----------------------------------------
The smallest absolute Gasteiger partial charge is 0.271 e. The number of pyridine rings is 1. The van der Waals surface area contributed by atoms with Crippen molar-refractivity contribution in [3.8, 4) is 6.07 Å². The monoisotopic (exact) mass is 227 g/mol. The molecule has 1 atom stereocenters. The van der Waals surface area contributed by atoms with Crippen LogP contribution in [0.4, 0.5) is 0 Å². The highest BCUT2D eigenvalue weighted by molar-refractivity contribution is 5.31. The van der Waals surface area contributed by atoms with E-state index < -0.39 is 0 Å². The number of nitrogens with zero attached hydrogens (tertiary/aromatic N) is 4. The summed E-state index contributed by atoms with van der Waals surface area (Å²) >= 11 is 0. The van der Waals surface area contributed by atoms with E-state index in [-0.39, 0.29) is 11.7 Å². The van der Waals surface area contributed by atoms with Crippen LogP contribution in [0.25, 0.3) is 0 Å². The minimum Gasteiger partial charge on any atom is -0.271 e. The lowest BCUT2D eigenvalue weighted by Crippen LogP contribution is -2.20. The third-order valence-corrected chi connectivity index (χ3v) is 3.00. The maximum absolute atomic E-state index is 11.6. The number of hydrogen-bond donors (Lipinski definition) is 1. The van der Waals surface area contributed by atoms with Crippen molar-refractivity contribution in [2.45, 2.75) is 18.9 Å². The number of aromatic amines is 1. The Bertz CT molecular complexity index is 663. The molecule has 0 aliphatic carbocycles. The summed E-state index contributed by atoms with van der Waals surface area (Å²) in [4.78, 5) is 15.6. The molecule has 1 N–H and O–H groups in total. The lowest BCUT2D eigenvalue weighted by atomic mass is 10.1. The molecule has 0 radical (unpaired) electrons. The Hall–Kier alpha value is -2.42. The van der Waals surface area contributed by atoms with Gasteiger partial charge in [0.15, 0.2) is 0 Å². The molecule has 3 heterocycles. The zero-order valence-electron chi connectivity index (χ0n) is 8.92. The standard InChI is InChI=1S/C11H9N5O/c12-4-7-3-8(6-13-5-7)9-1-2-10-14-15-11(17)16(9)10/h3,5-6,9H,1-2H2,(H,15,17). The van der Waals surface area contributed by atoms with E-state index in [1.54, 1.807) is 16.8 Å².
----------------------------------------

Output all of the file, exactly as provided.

The smallest absolute Gasteiger partial charge is 0.271 e. The number of pyridine rings is 1. The van der Waals surface area contributed by atoms with Crippen molar-refractivity contribution in [3.8, 4) is 6.07 Å². The monoisotopic (exact) mass is 227 g/mol. The molecule has 1 atom stereocenters. The van der Waals surface area contributed by atoms with Crippen LogP contribution in [0.4, 0.5) is 0 Å². The highest BCUT2D eigenvalue weighted by molar-refractivity contribution is 5.31. The van der Waals surface area contributed by atoms with E-state index < -0.39 is 0 Å². The number of nitrogens with zero attached hydrogens (tertiary/aromatic N) is 4. The summed E-state index contributed by atoms with van der Waals surface area (Å²) >= 11 is 0. The van der Waals surface area contributed by atoms with E-state index in [-0.39, 0.29) is 11.7 Å². The van der Waals surface area contributed by atoms with Crippen LogP contribution in [0.25, 0.3) is 0 Å². The minimum Gasteiger partial charge on any atom is -0.271 e. The lowest BCUT2D eigenvalue weighted by Crippen LogP contribution is -2.20. The third-order valence-corrected chi connectivity index (χ3v) is 3.00. The maximum absolute atomic E-state index is 11.6. The number of hydrogen-bond donors (Lipinski definition) is 1. The van der Waals surface area contributed by atoms with Crippen molar-refractivity contribution in [2.45, 2.75) is 18.9 Å². The number of aromatic amines is 1. The Bertz CT molecular complexity index is 663. The molecule has 0 aliphatic carbocycles. The summed E-state index contributed by atoms with van der Waals surface area (Å²) in [4.78, 5) is 15.6. The molecule has 1 N–H and O–H groups in total. The lowest BCUT2D eigenvalue weighted by atomic mass is 10.1. The molecule has 0 radical (unpaired) electrons. The Hall–Kier alpha value is -2.42. The van der Waals surface area contributed by atoms with Gasteiger partial charge in [0.15, 0.2) is 0 Å². The molecule has 3 heterocycles. The zero-order valence-electron chi connectivity index (χ0n) is 8.92. The standard InChI is InChI=1S/C11H9N5O/c12-4-7-3-8(6-13-5-7)9-1-2-10-14-15-11(17)16(9)10/h3,5-6,9H,1-2H2,(H,15,17). The van der Waals surface area contributed by atoms with E-state index in [1.54, 1.807) is 16.8 Å².